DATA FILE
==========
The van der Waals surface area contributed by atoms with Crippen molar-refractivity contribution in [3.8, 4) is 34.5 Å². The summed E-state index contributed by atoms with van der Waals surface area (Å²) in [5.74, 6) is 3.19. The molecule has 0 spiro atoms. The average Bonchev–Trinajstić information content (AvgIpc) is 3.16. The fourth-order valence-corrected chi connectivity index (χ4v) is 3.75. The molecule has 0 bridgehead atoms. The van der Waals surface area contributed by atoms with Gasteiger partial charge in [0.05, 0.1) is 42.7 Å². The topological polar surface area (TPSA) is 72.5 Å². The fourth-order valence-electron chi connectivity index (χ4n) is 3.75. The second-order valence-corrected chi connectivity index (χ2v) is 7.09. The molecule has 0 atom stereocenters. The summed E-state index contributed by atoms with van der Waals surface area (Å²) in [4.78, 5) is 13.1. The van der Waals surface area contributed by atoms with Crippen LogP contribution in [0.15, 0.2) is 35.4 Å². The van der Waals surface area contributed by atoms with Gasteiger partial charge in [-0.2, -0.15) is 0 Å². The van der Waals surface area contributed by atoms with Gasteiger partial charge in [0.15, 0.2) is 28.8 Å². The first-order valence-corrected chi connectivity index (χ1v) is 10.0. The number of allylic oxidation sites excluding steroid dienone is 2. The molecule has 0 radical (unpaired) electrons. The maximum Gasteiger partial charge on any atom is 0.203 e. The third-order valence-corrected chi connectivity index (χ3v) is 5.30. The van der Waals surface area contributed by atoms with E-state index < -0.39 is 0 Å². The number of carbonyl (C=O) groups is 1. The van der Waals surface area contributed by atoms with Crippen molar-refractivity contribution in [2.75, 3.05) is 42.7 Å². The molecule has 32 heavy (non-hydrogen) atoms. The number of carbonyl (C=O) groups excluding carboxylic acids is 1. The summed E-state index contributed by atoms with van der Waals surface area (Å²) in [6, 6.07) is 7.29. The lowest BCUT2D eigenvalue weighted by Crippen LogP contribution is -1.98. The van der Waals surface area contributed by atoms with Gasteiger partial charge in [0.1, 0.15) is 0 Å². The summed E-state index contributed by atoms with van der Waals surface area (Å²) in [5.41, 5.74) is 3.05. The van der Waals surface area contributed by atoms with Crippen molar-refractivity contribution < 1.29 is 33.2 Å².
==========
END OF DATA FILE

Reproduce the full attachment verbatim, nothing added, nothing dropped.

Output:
The van der Waals surface area contributed by atoms with Crippen molar-refractivity contribution in [3.8, 4) is 34.5 Å². The summed E-state index contributed by atoms with van der Waals surface area (Å²) in [5.74, 6) is 3.19. The molecule has 0 spiro atoms. The average Bonchev–Trinajstić information content (AvgIpc) is 3.16. The fourth-order valence-corrected chi connectivity index (χ4v) is 3.75. The molecule has 0 bridgehead atoms. The van der Waals surface area contributed by atoms with Gasteiger partial charge in [0.05, 0.1) is 42.7 Å². The topological polar surface area (TPSA) is 72.5 Å². The fourth-order valence-electron chi connectivity index (χ4n) is 3.75. The second-order valence-corrected chi connectivity index (χ2v) is 7.09. The molecule has 0 atom stereocenters. The summed E-state index contributed by atoms with van der Waals surface area (Å²) in [4.78, 5) is 13.1. The van der Waals surface area contributed by atoms with Crippen LogP contribution in [0.15, 0.2) is 35.4 Å². The van der Waals surface area contributed by atoms with Gasteiger partial charge in [-0.2, -0.15) is 0 Å². The van der Waals surface area contributed by atoms with Gasteiger partial charge in [0.15, 0.2) is 28.8 Å². The first-order valence-corrected chi connectivity index (χ1v) is 10.0. The number of allylic oxidation sites excluding steroid dienone is 2. The molecule has 0 radical (unpaired) electrons. The maximum Gasteiger partial charge on any atom is 0.203 e. The third-order valence-corrected chi connectivity index (χ3v) is 5.30. The van der Waals surface area contributed by atoms with E-state index < -0.39 is 0 Å². The number of carbonyl (C=O) groups is 1. The van der Waals surface area contributed by atoms with Crippen molar-refractivity contribution in [2.75, 3.05) is 42.7 Å². The molecule has 32 heavy (non-hydrogen) atoms. The number of carbonyl (C=O) groups excluding carboxylic acids is 1. The summed E-state index contributed by atoms with van der Waals surface area (Å²) in [6, 6.07) is 7.29. The lowest BCUT2D eigenvalue weighted by Crippen LogP contribution is -1.98. The van der Waals surface area contributed by atoms with Gasteiger partial charge in [0.1, 0.15) is 0 Å². The summed E-state index contributed by atoms with van der Waals surface area (Å²) in [5.41, 5.74) is 3.05. The van der Waals surface area contributed by atoms with Crippen molar-refractivity contribution < 1.29 is 33.2 Å².